Anyways, GW/Citadel models are not cheap, but on a per model basis, I don’t think they compare that poorly to competitors like Privateer Press or Fantasy Flight Games, especially once you take quality into account. Of course, part of the issue is that to play their mainline games (40K and Age of Sigmar), you need a lot of models, and that adds up quickly.

        Personally, I’m not crazy about a lot of GW’s aesthetic, aside from Necromunda and maybe the blimpdwarves or whatever they are called. Their tanks are too boxy, their Space Marines are too round, and so on. Though I do have a Drukhari Kill Team starter set staring at me from my shelf…

  2. I’m actually finding my interest heading in the opposite direction. I started as a table top gaming modeler, have recently moved to gunpla and have started to think about making a more traditional western model or two (cars, plans etc …) I’m actually pretty excited to see the ship you might be trying out.

  3. An issue I’ve also noticed is that the rules for IPMS shows haven’t kept pace with this new influx of sci-fi and fantasy modelers. The judging rules often require as much as 25% of the scoring to be for references. I dunno about you, but often the extent of my referencing is me surfing the net, seeing a cool kit, going ‘that’s cool!’ and buying it.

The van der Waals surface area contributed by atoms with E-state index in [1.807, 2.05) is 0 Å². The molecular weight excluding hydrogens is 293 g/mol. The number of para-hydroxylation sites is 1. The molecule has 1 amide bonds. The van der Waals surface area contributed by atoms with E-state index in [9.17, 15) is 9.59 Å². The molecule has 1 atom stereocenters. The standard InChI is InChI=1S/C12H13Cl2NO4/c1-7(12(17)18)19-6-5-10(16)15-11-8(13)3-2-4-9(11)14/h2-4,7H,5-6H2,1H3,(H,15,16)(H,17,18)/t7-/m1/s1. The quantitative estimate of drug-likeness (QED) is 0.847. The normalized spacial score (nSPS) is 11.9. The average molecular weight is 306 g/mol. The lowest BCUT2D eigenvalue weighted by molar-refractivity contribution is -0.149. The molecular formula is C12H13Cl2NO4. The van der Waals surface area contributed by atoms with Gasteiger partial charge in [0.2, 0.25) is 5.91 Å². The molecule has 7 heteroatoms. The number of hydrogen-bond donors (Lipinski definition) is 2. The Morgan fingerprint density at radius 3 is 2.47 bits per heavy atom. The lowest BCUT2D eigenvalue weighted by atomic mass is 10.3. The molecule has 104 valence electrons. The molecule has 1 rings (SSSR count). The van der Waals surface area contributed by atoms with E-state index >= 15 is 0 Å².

There’s a lot of cross-polination that is of huge benefit to all genres, but realistically, it’s only those of us that dwell inter-genre that are going to drive any change or progress. Rivet Counters will always be counting rivets, and Nub Polishers will always be polishing nubs.

    1. Interesting! I wonder if that is an Australian thing? (The references) In the contests I’ve judged here, the only references required (note the emphasis! 🙂 ) were on the out of the box entries. Some folks did leave documentation to verify certain details, etc. for sure.

      But you make a great point – the rules and judging must be ever evolving.